entries << parse_log_entry(line)
      rescue MalformedLogEntryError => e
        e.data = line
        e.restart_case(:skip_line) {
          # Skip
        }
        e.handle_restarts
      end
    }
    entries
  end
end

Now we get this output:

"foo"
"bar"
"quux"
Skipped invalid line: "?$%
Skipped invalid line: &)%$
Skipped invalid line: -,$"&
"good_but_to_late"
Skipped invalid line: bar
"foo"
"quux"

Ignoring invalid entries is obviously not the only way to handle invalid logfiles (one could say it’s a rather bad way). We may want to replace single lines with something different. Let’s implement this approach, called use_value just like in Common Lisp:

class LogAnalyzer
  def analyze
    @logs.each { |log|
      begin
        analyze_log log
      rescue MalformedLogEntryError => e
        e.restart :use_value, "xyzzy"
      end
    }
  end

  def parse_log(log, &block)
    entries = []
    log.split("\n").each { |line|
      begin
        entries << parse_log_entry(line)
      rescue MalformedLogEntryError => e
        e.data = line
        e.restart_case(:skip_line) {
      # Skip
        }
        e.restart_case(:use_value) { |replacement|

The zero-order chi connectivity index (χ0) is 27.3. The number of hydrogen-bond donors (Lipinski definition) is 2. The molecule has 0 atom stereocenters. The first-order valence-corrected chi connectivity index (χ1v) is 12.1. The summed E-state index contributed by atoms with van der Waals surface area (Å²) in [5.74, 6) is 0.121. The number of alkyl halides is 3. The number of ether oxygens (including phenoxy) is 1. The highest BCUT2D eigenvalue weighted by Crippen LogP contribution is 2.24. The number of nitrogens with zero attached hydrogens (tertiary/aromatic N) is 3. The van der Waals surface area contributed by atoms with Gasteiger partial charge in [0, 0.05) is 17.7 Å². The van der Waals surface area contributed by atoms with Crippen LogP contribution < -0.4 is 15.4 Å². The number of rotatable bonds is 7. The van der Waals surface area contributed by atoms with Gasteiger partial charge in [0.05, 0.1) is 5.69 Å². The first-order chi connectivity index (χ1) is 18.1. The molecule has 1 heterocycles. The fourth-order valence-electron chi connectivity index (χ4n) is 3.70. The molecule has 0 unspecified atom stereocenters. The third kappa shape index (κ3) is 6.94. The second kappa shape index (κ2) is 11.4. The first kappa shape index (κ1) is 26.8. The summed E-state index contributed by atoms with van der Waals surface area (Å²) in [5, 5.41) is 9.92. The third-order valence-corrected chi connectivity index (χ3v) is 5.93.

entries << replacement
        }
        e.handle_restarts
      end
    }
    entries
  end
end

Works beautifully, now all invalid lines get xyzzy:

"foo"
"bar"
"quux"
"xyzzy"
"xyzzy"
"xyzzy"
"good_but_to_late"
"foo"
"xyzzy"
"quux"

To make you see what complex situations you can handle with this simple code, have a look at this example. We silently ignore wrong entries, but when the log has more than 2 errors, we skip the whole thing. Also, lines with bar in it for some reason or another unfortunately got broken, so let’s restore them on the fly:

class LogAnalyzer
  def analyze
    @logs.each { |log|
      invalid_entries = 0

      begin
        analyze_log log
      rescue MalformedLogEntryError => e
        if invalid_entries >= 2
          next
        elsif e.data =~ /bar/
          e.restart :use_value, "BAR"
        else
          invalid_entries += 1
          e.restart :skip_line
        end
      end
    }
  end

  def parse_log(log, &block)
    entries = []
    log.split("\n").each { |line|
      begin
        entries << parse_log_entry(line)
      rescue MalformedLogEntryError => e
        e.data = line
        e.restart_case(:skip_line) {
          # Skip
        }
        e.restart_case(:use_value) { |replacement|
          entries << replacement
        }
        e.handle_restarts
      end
    }
    entries
  end
end

Now, look how the very wrong log totally got skipped:

"foo"
"bar"
"quux"
"foo"
"BAR"
"quux"

Finally, here are the extensions to Exception I did to make this possible (I think I should make that a library):

class Exception
  attr_accessor :data

  def restart_case(strategy, &block)
    @restarts ||= {}
    @restarts[strategy] = block
    self
  end

  def handle_restarts
    callcc { |@continuation| raise self }
  end

  def restart(strategy, *params)
    @continuation.call(@restarts[strategy].call(*params))
  end
end

NP: Bob Dylan—Sara

Copyright © 2004–2018